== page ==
Passion and Follow Up: An Interview With Ephraim Buchwald

by | Feb 14, 2023 | Building The Jewish Experience | 0 comments

Jewish Educational Leadership is pleased to share with you excerpts of our discussion with Ephraim Buchwald.

Jewish Educational Leadership: You’ve been involved in such a wide range of outreach activities over the span of many decades, spearheading new initiatives and changing the face of minyanim around the country. I’d like to begin this interview with how you got started on this path. What led you here?

Ephraim Buchwald: I grew up in the Bronx. My father was the only member of his family who remained Orthodox. He was one of six children from Biala, Poland and came to the U.S. at age 19. He was—this is a word that I use often—very “passionate” about his Judaism.

I attended Soloveitchik Yeshiva in Washington Heights, continued at YU’s high school, and went to YU for college. I started as a chemistry major, but I moonlighted as a Hebrew school teacher in Yonkers. A supervisor from the Board of Jewish Education got a hold of me and persuaded me to go for a Hebrew teacher’s degree at Teachers Institute (one of the Jewish studies divisions at YU in the 1960s). So, I received a regular BA and a BRE in Religious Education. After teaching Hebrew school in Yonkers, I became the Youth Director at Temple Torah in Little Neck. That was the beginning of my youth experience. I was also deeply involved in summer camping both in the U.S. and Israel.

The 60s and the 70s were the heyday of Yeshiva University’s outreach programs. I started working in their seminars as an advisor/teacher at the end of the 60s. In 1974 I was invited to join the prestigious Counterpoint team, which was going to Australia to run outreach programs, and then to the South African Counterpoint program in 1975. So, I’ve had broad experience in teaching and education, from Hebrew school to teaching fifth grade at Yeshiva Dov Revel in Queens, followed by three years at the Ramaz School where I taught in both the middle school and high school. Later, I taught Bible to undergrads at Yeshiva University as well. So, my experience with both formal and informal Jewish education has been extensive.

Many idealists start off with “utopian” dreams of becoming Jewish educators expecting to change the landscape of Jewish education. Most, unfortunately, soon give up or fall out. I think I was one of several dozen students in YU’s Teachers Institute, but only four or five of us received a Hebrew Teacher’s certificate or diploma, and I believe that only two of us actually went into the field of Jewish education.

Back then, when people would ask me about my career plans, and I would tell them that I wanted to be a Moreh, a Hebrew teacher, they would either smirk at me or warn me not to—and tell me that there would be no chance of a shiddukh for me. After all, how was I going to earn a living? What kind of salary could I expect? What would my public status be? Even today, so many Jewish educators must supplement their incomes by taking second or third jobs or moonlighting in the Kashrut field. If they would like to go away for Pesach with their families, they often wind up spending their days as mashgihim, boiling the pots in the Passover kitchens. It’s truly criminal that the wealthiest Jewish community in all of Jewish history has not been able to establish a mega-fund to subsidize Jewish education. Such a fund could have raised the status of teachers, and the community would not have lost so many thousands of Jewish children who did not receive an intensive Jewish education because their parents just couldn’t afford it.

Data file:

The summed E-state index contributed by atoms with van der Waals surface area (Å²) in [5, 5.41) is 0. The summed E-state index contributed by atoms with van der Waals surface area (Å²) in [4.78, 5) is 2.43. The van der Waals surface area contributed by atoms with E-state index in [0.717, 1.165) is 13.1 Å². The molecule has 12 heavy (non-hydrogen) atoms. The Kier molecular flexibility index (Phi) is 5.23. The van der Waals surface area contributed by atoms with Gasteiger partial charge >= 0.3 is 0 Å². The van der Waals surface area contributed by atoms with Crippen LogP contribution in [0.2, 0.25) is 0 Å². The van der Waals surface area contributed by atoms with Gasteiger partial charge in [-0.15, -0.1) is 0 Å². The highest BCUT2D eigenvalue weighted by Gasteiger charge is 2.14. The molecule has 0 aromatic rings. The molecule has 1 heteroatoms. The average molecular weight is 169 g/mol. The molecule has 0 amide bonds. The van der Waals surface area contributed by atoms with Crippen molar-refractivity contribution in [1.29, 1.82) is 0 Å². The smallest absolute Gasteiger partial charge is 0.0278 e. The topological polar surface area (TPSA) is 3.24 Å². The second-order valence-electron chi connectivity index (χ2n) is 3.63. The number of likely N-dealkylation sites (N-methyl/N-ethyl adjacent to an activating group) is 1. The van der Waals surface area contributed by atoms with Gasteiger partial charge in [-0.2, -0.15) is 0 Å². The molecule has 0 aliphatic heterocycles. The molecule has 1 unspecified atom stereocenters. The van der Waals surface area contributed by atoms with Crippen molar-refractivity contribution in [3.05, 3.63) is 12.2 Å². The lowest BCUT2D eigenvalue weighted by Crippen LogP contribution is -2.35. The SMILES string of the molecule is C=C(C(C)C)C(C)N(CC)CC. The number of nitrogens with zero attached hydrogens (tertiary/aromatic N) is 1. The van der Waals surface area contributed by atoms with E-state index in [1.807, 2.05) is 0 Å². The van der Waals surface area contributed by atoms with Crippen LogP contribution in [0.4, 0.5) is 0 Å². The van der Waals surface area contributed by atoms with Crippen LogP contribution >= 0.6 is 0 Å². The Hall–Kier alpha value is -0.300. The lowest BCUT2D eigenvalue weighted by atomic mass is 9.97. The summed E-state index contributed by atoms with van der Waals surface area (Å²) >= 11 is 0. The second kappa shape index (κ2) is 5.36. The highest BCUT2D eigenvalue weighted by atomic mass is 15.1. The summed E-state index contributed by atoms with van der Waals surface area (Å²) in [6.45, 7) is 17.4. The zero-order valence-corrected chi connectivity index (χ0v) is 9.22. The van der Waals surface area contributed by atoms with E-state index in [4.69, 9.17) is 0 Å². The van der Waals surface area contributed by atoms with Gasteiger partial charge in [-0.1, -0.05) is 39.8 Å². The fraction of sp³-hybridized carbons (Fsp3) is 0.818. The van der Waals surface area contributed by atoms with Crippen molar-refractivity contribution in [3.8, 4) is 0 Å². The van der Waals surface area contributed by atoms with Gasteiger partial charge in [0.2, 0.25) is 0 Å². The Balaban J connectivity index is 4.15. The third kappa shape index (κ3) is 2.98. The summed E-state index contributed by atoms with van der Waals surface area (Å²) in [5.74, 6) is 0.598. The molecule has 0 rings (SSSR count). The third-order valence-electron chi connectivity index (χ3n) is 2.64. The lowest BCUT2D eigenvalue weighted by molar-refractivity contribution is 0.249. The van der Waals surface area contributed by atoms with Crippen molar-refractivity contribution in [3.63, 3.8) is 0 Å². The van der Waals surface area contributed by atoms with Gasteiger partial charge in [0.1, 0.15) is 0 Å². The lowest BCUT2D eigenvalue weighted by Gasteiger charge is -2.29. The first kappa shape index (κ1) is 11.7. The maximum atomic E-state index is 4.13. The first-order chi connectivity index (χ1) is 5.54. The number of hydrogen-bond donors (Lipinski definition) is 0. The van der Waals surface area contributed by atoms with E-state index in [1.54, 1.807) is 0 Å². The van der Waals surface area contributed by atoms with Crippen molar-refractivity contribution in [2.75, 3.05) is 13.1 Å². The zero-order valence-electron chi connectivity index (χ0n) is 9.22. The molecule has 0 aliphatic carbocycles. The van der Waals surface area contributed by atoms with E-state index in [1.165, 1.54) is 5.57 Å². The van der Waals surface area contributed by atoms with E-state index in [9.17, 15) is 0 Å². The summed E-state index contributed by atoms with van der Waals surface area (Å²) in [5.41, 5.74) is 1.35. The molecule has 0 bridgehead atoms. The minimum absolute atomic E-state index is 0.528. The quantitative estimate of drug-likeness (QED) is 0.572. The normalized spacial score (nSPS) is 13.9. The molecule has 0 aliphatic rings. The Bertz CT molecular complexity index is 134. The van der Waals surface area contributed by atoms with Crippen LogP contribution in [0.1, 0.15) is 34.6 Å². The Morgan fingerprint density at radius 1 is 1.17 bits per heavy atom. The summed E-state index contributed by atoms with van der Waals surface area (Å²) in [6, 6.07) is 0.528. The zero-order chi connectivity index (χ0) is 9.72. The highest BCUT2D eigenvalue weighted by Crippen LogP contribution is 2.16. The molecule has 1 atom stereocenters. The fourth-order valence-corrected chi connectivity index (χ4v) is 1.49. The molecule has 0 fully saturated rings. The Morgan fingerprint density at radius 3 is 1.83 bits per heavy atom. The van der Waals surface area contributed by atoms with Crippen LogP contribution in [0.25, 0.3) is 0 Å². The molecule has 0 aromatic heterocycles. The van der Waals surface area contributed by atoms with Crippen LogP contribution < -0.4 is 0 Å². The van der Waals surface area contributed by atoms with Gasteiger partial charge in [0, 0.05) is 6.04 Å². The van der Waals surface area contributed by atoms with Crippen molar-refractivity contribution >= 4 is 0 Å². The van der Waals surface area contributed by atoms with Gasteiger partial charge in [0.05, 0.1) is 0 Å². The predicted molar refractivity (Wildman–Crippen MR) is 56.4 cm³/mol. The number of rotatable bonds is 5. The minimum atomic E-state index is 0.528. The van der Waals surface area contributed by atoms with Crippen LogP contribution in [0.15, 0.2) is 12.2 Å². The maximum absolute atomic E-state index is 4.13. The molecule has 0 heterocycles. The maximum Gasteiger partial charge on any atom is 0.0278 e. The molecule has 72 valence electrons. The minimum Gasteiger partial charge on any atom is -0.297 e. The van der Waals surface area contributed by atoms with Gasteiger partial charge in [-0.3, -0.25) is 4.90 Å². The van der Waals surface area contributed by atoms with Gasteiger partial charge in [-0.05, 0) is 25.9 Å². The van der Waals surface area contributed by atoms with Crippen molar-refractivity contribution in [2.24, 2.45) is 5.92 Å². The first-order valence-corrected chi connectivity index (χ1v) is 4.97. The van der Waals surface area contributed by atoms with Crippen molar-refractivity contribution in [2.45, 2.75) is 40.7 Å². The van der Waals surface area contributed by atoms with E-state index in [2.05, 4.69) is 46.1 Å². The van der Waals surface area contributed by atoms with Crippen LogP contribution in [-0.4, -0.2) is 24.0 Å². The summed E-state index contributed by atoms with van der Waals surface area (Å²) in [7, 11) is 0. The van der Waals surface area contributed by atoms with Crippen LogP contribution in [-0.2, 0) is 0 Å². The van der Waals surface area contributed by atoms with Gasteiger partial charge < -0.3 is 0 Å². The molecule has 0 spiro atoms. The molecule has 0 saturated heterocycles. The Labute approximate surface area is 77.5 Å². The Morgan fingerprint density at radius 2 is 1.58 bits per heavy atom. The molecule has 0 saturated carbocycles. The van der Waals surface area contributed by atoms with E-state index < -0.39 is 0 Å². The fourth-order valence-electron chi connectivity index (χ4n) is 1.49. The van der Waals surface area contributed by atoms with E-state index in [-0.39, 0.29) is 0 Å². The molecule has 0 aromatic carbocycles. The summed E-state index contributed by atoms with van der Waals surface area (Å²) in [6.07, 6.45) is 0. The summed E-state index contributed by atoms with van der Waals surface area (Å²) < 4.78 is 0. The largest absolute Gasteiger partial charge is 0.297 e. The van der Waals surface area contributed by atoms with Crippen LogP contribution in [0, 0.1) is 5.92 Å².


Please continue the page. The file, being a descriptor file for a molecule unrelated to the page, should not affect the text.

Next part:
In some ways, I feel like a relic in the Smithsonian Institute. I’m one of these very rare Jewish educators who has had mostly positive experiences in Jewish education, which motivated me to continue, even when things were challenging.

So, here’s what happened. In 1972, Rabbi Shlomo (then Steven) Riskin invited me to teach at the newly developed adult education program at Lincoln Square Synagogue (LSS). A year later I became LSS’s Educational Director. Those fifteen years as Educational Director were absolutely thrilling. LSS, at that time, was an unbelievably exciting place. It started small, but Rabbi Riskin was so popular and charismatic that we soon had over 1,500 people attending the adult education program weekly, with 50 different classes, ranging from Alef-Bet to advanced Gemara. In addition, there were many original and creative outreach and youth programs. (LSS may have had the first Sukkah-mobile, Torah Van, and outdoor Hanukah menorah!) In the late seventies, I approached Rabbi Riskin, and told him that I felt that the “tragedy” of LSS was that there is only one Lincoln Square Synagogue and that we should replicate the LSS model all over the country. He liked the idea very much, but told me that he was planning to move to Israel, which he did a few years later.

At that point, I had no fundraising experience, but I was able to put together a pretty good founding Board of Directors for the National Jewish Outreach Program. I delayed launching NJOP until 1987 when I felt that we were financially secure, so that NJOP wouldn’t have to struggle. When we finally began programming, we did things that no one had ever done, using many of the models of Lincoln Square Synagogue.

Can you tell us about NJOP’s start? Why was it such a success?

NJOP’s first project was the Hebrew Reading Crash Course (HRCC), which we initially experimented with at Lincoln Square Synagogue but then formalized and took nationwide in 1988. The course is amazing— a student can learn the entire Hebrew alphabet in one sitting and be reading after five hour-and-a-half lessons. We started with this course, because Hebrew reading was neutral and non-threatening. Shabbat might have scared people away, it might have been too religious, but Hebrew was just cultural.